“We find it hard to believe that the new ‘marketing’ CEO Miguel Patricio will view the company’s existing capabilities and investments as sufficient,” Credit Suisse analyst Robert Moskow wrote in a note to clients this month. He pointed out that outgoing CEO Bernardo Hees’ promises to boost marketing investment were never quite fulfilled.
Kraft Heinz’s advertising spending fell 7 percent last year, Moskow stated, citing the company’s annual report. Meanwhile, Kraft Heinz has tumbled 29 spots in Ad Age’s annual ranking of the largest U.S. advertisers over the past two years. It is now the 119th biggest, with $403 million in total U.S. ad spending in 2018, according to Ad Age Datacenter.
Still, one observer questions just how much change will come under Patricio. “He’s completely a 3G cultural artifact,” says this person, an executive at AB InBev during Patricio’s tenure there who spoke on the condition of anonymity. “Going from Bernardo to him is not a change, it’s more like continuity.”
But there are stark differences in the backgrounds of the two men, with Patricio coming aboard with years of marketing experience under his belt.
By contrast, Brazilian-born Hees, who is a partner in 3G, spent a dozen years at America Latina Logistica, Latin America’s biggest railroad and logistics company, including five as CEO. He then became CEO of Burger King Worldwide after 3G acquired it in 2010, and went on to become CEO of H.J. Heinz when 3G and Berkshire Hathaway bought it in 2013, and then got the CEO spot at the combined Kraft Heinz.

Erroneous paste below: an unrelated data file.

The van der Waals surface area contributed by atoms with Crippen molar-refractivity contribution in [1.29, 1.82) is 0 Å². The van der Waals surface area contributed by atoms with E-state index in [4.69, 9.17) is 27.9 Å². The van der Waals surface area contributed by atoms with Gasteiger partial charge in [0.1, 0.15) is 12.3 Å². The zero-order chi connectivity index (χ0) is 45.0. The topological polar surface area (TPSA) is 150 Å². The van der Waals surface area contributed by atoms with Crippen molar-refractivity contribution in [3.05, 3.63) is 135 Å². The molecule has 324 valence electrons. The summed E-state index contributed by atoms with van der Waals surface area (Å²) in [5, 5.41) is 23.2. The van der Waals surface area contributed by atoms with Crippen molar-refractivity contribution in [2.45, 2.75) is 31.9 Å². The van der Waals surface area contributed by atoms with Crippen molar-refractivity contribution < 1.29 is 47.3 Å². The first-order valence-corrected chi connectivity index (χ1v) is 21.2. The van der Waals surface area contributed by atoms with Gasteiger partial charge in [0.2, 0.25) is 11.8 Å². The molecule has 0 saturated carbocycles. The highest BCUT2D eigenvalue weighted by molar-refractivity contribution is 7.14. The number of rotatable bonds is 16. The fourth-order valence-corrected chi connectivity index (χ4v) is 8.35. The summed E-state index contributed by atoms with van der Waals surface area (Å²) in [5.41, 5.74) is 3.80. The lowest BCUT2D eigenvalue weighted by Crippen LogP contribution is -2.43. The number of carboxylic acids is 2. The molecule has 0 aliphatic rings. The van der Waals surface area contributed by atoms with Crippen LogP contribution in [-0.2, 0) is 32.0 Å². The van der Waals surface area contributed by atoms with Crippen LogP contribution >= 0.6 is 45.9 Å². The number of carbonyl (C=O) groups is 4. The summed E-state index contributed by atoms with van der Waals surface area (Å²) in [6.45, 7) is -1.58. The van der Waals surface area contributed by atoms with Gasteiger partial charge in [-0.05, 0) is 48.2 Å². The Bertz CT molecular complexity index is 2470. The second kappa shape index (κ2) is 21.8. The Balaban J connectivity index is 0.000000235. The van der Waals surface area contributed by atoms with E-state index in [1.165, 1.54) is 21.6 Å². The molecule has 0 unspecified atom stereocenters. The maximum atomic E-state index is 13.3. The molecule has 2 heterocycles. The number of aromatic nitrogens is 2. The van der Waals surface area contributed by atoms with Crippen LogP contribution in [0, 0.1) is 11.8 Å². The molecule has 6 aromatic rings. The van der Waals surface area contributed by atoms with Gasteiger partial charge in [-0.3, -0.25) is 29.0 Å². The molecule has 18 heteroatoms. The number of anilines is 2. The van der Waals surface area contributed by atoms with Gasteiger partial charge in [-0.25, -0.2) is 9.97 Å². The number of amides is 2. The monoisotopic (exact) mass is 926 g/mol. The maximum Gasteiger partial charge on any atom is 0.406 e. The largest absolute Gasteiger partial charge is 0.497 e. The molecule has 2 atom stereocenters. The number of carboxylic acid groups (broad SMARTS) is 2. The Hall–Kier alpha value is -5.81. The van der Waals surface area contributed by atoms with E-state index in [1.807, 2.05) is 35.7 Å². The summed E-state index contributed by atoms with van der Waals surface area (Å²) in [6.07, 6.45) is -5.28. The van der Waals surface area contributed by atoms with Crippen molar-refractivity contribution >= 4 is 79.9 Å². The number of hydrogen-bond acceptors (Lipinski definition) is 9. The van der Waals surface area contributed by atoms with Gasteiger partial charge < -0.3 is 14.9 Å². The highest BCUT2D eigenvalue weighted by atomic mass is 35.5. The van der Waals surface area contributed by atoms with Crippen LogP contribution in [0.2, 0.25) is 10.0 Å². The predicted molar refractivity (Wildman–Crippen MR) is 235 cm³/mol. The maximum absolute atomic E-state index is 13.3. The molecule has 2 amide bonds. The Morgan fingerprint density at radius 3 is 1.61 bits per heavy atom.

Patricio, 53, who hails from Portugal, joined the brewer now known as AB InBev in 1998 after working in marketing at Philip Morris International, Coca-Cola Co. and Johnson & Johnson. He held various roles at AB InBev, including president of its Asia-Pacific unit, from 2008 until 2012, when he was tapped for the global CMO role. In 2018, the brewer elevated Pedro Earp to the CMO spot and Patricio continued in a role overseeing global marketing projects.
People who know Patricio say he has a way of reading the room that shows he’s in charge while gently pushing people to make their decisions. They say he’s the kind of leader who, rather than issue directives, seems to ask questions almost to have the people answering hear their own responses and solidify their thoughts.
The ‘Dilly Dilly’ factor
“He was always very supportive whenever I was considering taking risks,” says Marcel Marcondes, CMO of AB InBev’s U.S. division, who credits Patricio with green-lighting Bud Light’s creatively praised “Dilly Dilly” campaign when there was some early skepticism about it.